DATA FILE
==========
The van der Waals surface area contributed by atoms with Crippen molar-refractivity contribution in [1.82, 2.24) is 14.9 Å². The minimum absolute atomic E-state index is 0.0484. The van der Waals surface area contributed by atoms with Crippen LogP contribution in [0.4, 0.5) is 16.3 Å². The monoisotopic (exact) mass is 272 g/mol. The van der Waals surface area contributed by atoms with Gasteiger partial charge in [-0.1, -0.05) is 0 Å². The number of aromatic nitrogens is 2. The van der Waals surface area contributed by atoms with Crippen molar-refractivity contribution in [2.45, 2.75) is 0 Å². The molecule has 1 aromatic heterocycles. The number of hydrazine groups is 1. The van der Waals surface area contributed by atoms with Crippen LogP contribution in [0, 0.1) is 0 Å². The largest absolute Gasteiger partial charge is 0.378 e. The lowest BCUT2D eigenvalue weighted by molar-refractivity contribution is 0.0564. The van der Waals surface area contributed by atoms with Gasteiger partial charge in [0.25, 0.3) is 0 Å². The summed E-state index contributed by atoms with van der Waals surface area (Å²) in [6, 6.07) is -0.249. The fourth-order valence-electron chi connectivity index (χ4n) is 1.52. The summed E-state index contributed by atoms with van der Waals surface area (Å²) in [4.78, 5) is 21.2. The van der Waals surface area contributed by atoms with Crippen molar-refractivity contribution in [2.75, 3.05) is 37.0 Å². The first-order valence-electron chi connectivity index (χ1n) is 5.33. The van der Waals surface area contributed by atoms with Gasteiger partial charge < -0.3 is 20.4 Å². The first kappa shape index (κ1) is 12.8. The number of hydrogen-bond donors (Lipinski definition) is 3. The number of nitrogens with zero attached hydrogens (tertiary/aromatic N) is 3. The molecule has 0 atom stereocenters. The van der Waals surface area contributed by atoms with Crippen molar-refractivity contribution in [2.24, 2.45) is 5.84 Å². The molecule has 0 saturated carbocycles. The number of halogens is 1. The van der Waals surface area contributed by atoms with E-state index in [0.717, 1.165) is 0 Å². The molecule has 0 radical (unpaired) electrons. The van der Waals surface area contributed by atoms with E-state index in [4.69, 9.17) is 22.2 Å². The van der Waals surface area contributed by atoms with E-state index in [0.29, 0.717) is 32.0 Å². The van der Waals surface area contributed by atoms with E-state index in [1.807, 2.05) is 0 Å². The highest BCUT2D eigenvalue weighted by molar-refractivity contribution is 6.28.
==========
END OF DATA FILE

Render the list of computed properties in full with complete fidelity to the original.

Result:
The van der Waals surface area contributed by atoms with Crippen molar-refractivity contribution in [1.82, 2.24) is 14.9 Å². The minimum absolute atomic E-state index is 0.0484. The van der Waals surface area contributed by atoms with Crippen LogP contribution in [0.4, 0.5) is 16.3 Å². The monoisotopic (exact) mass is 272 g/mol. The van der Waals surface area contributed by atoms with Gasteiger partial charge in [-0.1, -0.05) is 0 Å². The number of aromatic nitrogens is 2. The van der Waals surface area contributed by atoms with Crippen molar-refractivity contribution in [2.45, 2.75) is 0 Å². The molecule has 1 aromatic heterocycles. The number of hydrazine groups is 1. The van der Waals surface area contributed by atoms with Crippen LogP contribution in [0, 0.1) is 0 Å². The largest absolute Gasteiger partial charge is 0.378 e. The lowest BCUT2D eigenvalue weighted by molar-refractivity contribution is 0.0564. The van der Waals surface area contributed by atoms with Gasteiger partial charge in [0.25, 0.3) is 0 Å². The summed E-state index contributed by atoms with van der Waals surface area (Å²) in [6, 6.07) is -0.249. The fourth-order valence-electron chi connectivity index (χ4n) is 1.52. The summed E-state index contributed by atoms with van der Waals surface area (Å²) in [4.78, 5) is 21.2. The van der Waals surface area contributed by atoms with Crippen molar-refractivity contribution in [2.75, 3.05) is 37.0 Å². The first-order valence-electron chi connectivity index (χ1n) is 5.33. The van der Waals surface area contributed by atoms with Gasteiger partial charge < -0.3 is 20.4 Å². The first kappa shape index (κ1) is 12.8. The number of hydrogen-bond donors (Lipinski definition) is 3. The number of nitrogens with zero attached hydrogens (tertiary/aromatic N) is 3. The molecule has 0 atom stereocenters. The van der Waals surface area contributed by atoms with Crippen molar-refractivity contribution in [2.24, 2.45) is 5.84 Å². The molecule has 0 saturated carbocycles. The number of halogens is 1. The van der Waals surface area contributed by atoms with E-state index in [0.717, 1.165) is 0 Å². The molecule has 0 radical (unpaired) electrons. The van der Waals surface area contributed by atoms with E-state index in [4.69, 9.17) is 22.2 Å². The van der Waals surface area contributed by atoms with E-state index in [0.29, 0.717) is 32.0 Å². The van der Waals surface area contributed by atoms with E-state index in [1.807, 2.05) is 0 Å². The highest BCUT2D eigenvalue weighted by molar-refractivity contribution is 6.28.